SEC Officials to Step Aside, Make Way for New Administration

Lora Bentley

While President-elect Obama continues to announce his cabinet picks, the Securities and Exchange Commission's chief accountant has announced he will step down.

 

WebCPA reported Monday that Conrad Hewitt, who has served for more than two years, will leave the agency next month when the new administration moves in. SEC Chairman Christopher Cox and corporate finance director John White will also be moving on. Of his time with the SEC, Hewitt said, in part:

I'm proud of our office's accomplishments and the steps we have taken to improve financial reporting transparency in these difficult economic times. ... I will miss the relationships we have forged while working together to solve a number of difficult problems.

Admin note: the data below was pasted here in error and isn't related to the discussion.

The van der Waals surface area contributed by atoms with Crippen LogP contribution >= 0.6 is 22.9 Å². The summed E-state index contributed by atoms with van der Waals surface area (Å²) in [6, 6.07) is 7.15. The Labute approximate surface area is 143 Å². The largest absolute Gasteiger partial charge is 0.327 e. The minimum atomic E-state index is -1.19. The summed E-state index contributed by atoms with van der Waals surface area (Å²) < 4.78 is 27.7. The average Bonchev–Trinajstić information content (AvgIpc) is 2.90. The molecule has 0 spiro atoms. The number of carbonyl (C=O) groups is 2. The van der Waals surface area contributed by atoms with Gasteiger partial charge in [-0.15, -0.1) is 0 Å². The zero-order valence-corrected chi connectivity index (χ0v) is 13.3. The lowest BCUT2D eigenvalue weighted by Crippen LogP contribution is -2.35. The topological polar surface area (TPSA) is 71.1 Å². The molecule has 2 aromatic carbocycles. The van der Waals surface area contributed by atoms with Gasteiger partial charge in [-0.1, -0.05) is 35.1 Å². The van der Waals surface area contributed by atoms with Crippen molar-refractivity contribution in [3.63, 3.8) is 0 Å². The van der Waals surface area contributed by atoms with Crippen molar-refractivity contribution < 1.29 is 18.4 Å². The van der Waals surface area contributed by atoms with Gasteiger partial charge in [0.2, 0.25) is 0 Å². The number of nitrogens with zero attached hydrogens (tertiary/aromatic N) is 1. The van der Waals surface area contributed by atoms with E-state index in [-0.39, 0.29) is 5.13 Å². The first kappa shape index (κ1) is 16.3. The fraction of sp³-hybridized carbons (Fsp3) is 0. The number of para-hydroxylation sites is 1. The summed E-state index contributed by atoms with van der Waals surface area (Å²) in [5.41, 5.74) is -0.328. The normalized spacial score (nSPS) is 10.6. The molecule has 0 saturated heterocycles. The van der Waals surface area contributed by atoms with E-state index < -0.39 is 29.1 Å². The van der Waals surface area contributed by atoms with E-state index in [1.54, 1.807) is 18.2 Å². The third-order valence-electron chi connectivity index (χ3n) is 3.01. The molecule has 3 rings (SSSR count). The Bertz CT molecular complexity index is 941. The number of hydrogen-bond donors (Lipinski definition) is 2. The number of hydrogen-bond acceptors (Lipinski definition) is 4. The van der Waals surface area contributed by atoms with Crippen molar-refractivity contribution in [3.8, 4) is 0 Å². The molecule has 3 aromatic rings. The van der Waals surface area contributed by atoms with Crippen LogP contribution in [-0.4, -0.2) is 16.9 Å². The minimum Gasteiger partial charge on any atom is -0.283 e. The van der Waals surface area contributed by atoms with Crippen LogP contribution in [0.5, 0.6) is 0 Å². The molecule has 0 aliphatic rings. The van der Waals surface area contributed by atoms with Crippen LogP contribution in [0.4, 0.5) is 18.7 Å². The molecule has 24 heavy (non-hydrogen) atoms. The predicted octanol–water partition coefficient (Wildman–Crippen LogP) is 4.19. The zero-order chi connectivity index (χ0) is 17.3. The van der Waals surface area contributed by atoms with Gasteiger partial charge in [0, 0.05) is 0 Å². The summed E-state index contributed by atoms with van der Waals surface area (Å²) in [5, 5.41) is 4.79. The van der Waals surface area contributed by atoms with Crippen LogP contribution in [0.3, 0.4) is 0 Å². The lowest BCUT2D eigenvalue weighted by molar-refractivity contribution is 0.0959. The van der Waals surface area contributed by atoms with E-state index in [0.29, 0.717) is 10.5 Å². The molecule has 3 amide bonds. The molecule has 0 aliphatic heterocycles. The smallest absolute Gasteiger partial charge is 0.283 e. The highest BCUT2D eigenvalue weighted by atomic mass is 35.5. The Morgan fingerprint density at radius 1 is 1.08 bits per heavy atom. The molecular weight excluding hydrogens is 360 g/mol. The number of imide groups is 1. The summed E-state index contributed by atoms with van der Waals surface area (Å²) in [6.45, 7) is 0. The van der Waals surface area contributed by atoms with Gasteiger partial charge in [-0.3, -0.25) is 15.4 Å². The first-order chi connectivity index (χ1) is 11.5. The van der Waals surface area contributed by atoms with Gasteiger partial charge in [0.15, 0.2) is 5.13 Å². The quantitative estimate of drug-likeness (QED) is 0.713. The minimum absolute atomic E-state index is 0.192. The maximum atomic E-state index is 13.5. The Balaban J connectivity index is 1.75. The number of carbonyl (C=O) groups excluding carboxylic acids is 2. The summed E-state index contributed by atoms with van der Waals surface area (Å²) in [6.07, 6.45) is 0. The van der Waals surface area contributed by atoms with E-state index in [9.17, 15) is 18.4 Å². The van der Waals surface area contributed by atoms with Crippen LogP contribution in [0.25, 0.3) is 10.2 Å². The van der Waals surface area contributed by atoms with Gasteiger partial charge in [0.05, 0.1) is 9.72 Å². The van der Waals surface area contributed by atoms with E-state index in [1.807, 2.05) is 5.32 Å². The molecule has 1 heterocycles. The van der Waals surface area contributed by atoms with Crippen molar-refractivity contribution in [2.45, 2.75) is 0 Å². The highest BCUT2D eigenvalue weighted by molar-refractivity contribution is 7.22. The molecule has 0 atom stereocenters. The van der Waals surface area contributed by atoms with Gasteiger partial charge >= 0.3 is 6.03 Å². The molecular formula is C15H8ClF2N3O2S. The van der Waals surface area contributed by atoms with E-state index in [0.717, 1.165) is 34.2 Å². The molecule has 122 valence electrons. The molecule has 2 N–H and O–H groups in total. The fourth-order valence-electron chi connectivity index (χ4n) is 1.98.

Hewitt was a key part of the effort to move the U.S. toward International Financial Reporting Standards.



Add Comment      Leave a comment on this blog post
Dec 1, 2008 8:52 AM Dave Williams Dave Williams  says:
Thanks GOD these morons are leaving! Reply
Dec 1, 2008 9:23 AM Tim Tim  says:
I wish they would all leave today. Why Cox has not been fired or forced to resign yet is beyond me. Reply
Dec 1, 2008 10:08 AM Dave Williams Dave Williams  says:
Cox has killed this country Reply
Dec 5, 2008 8:28 AM DifferentDrummer DifferentDrummer  says:
It's not just Cox' fault. The SEC was just as much of a joke under the Democrat Levitt. It's easy and popular to blame Cox and the Bush administration for everything that's gone wrong.Don't forget Franklin Raines and Jamie Gorelick, and how they led FNMA on the wild and corrupt ride which led us to this crisis.I've worked at the SEC for over two decades and you can't believe how much Levitt was despised by employees. We unionized on his watch since morale was in the tank.A merger with another agency might be good since it could break the haughty, arrogant culture which has always infected the SEC, and which has been encouraged and fostered by a whole slew of appointed officials and political and career opportunists who used the SEC to their own advantage and not for the public interest. Reply

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